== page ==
Those without homestead lands use available spaces near the house, or with mutual consent, homestead lands of others. Based on this practice, PRADAN (Professional Assistance for Development Action), an NGO, piloted an initiative named Poshan Vari in July 2016. Designed as a nutrition-based cultivation in homestead lands, Poshan Vari gardens were grown in 47 villages across nine panchayats.
The intervention covering over 600 households was intended to enrich the diet and improve the nutrition status of the family. All the households did not have homestead lands; where available, the size varied between 2 and 10 sq., the most common being 5 sq. ft to 7 sq. ft. Families of small and marginal farmers with farmlands measuring less than two hectares grew kitchen gardens.
The number and nature of plants grown in kitchen gardens depend on many factors. These include availability and extent of homestead land, family size, manpower in the house and source of water if grown after monsoons, besides the family’s knowledge and purchasing power of seeds.
A group discussion in Shahitola village centered round growing vegetables. “For how many days can we buy vegetables from the market? Where will we find money to buy them?” the women told VillageSquare.in. The women’s words echo one of the primary goals of kitchen gardens – enriching their diets by growing food for home consumption.
In a study done by Centre for Development Research, Pune, on the status of kitchen gardens, it was observed that in Gumla, with about 60 to 90 hours of labor invested across four months, the households could save Rs 1,600 to Rs 3,200. This is the money saved on expenditure for food from local markets because of the produce available in home gardens.
“When men in our village waste so much money on liquor, can’t we spend 100 rupees to buy seeds to grow vegetables for ourselves?” a Shahitola woman growing kidney beans and French beans in her kitchen garden told VillageSquare.in.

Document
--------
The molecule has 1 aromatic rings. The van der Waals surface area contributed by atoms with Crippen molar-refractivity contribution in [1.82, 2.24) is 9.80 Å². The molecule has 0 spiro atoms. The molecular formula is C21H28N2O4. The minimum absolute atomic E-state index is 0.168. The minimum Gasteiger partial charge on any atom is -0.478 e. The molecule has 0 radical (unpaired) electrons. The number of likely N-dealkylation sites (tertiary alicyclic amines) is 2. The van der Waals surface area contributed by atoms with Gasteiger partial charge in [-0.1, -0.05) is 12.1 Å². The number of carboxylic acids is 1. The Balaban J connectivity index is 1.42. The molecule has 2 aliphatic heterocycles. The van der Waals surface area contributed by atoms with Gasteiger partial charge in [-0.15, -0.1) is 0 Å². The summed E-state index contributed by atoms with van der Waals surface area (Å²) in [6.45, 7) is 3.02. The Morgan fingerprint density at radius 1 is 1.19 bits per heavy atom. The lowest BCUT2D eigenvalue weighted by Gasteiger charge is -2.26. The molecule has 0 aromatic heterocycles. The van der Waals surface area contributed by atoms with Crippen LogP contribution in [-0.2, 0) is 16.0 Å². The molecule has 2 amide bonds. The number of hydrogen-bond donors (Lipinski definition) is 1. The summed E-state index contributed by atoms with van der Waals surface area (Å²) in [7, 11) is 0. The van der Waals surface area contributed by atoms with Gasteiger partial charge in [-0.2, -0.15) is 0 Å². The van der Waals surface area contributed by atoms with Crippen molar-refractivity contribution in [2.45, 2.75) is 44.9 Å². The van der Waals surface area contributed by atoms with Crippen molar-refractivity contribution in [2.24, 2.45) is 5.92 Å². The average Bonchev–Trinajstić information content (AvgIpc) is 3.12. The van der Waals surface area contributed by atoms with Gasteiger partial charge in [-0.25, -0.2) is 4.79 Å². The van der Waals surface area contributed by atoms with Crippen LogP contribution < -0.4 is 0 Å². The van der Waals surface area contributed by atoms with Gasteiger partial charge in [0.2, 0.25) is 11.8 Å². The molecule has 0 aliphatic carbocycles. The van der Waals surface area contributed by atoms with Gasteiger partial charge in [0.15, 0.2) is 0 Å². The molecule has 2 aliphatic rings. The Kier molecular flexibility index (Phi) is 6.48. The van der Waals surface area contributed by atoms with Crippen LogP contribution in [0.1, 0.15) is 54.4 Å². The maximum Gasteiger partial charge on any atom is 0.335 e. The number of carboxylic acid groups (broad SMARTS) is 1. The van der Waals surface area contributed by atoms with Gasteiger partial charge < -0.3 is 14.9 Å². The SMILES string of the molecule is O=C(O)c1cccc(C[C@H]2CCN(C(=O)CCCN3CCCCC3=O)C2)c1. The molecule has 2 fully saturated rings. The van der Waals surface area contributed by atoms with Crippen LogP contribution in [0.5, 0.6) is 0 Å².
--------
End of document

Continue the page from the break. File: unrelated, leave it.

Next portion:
In addition to saving on income, kitchen gardens substantiated the existing diet. From their kitchen gardens, participant households availed seven types of vegetables, three types of legumes, three types of green leafy vegetables, and a fruit, cereal and tuber each for at least one agricultural cycle. Vegetables can be used in rotation and there is a wide availability of food for at least 3 to 4 months in one cycle.
In the first year of implementation of the Poshan Vari initiative in Gumla, villagers showed an enthusiastic interest in continuing the practice. Women are the key participants in growing kitchen gardens. Given that today nearly 70% of the total agricultural work (Source: Reuters) in India is done by women, Poshan Vari is designed in a way that it does not add to the women’s work burden. They spent less than two hours a day to nurture the gardens.
As an intervention, Poshan Vari provides a rich blend of seeds of local varieties of cereals, pulses, vegetables and green leafy vegetables that are organically grown, to increase both the availability and diversity of food in rural households.
In the present design of the intervention, it is a challenge to include families with neither farmland nor homestead land and to use spaces near such households optimally, to grow food.
Such interventions are still relegated to development literature, despite the need to promote them to overcome the present agriculture-nutrition disconnect in India. It is time that such initiatives are replicated and agricultural processes are reconfigured so as to increase availability of food among rural households.
Existing users in Gumla acknowledge the value of kitchen gardens. Kitchen gardens can fix the skewed gender patterns in food consumption prevalent today in Gumla district and across India, besides improving the nutritional status of women.